• Stumbling again upon this site because of en.lichess.org/forum/general-chess-discussion/…. Indeed, their opinion is akin to mine that what's on this site is quite far from standard chess : "It could be that these variants typically deviate more from orthodox Chess than you care for, though. (E.g. Capablanca Chess with B+N and R+N compound pieces on a 10x8 board would be considered very close to orthodox Chess there.)" Commented Jan 4, 2017 at 12:37
  • 1
    @NikanaReklawyks, maybe their "modest" variants are what you think of as chess variants? chessvariants.com/index/mainquery.php?category=Usual-Modest Commented Feb 6, 2019 at 18:19
  • @jknappen Yay, upvoted ! Commented Feb 9, 2019 at 23:21

You can play correspondence chess variants on the Apronus.com interactive chessboard by generating links to click which encode the board position and all the mvoes made.

For example a short game on an 8x5 board.

animated diagram
(source: apronus.com)

  • This is nice for board size, even though it doesn't support other pieces than the original chess ones. Could it handle atomic ? (i.e. removing e.g. 4 pieces at move 32) Commented Jul 28, 2014 at 18:39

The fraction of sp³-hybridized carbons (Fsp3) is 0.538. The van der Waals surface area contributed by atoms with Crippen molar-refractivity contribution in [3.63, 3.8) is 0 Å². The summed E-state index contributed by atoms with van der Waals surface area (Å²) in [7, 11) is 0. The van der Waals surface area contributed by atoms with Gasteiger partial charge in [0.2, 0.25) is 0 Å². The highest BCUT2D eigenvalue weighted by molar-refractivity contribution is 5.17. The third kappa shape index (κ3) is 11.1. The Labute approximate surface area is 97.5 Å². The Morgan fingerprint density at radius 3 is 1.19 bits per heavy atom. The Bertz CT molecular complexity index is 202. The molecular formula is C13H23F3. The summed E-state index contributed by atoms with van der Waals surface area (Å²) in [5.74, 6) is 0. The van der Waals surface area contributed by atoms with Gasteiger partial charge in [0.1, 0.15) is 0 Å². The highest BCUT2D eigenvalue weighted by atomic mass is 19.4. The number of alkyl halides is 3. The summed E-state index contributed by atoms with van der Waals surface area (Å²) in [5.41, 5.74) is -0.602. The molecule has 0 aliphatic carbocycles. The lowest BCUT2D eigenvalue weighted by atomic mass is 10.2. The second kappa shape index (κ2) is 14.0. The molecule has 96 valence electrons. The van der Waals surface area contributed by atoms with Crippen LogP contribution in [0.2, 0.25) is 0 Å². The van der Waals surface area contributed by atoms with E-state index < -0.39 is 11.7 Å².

• It accepts only legal chess moves so no animation can be made of atomic. Commented Jul 29, 2014 at 4:05

As I have seen it, FICS seems to be the best place for variants. But number of people playing all variants vary. The following are supported on FICS-

Wild 0 through Wild 8(a)
  • What are the rules of Wild 0 to 8 ? Commented Jul 28, 2014 at 18:33
  • Well its all kind of wild things. Like for example one of the wild's: Wild3: (Description taken from FICS): "In this variant the set of pieces is randomly chosen (subject to the constraint that there is one king of each color). It is quite possible to get more than the normal number of a given piece, such as three rooks or two queens. The pieces are placed on the first rank behind the pawns, the position of Black's pieces mirrors White's placement, and castling is not allowed."
    – Keshav
    Commented Jul 29, 2014 at 11:26

Try Connect Score. The game combines Chess with Dots and Boxes. The game can be viewed at: http://connect-score.blogspot.ca/

Rick Nordal

  • oh, this looks fun and complicated Commented Jan 3, 2015 at 5:35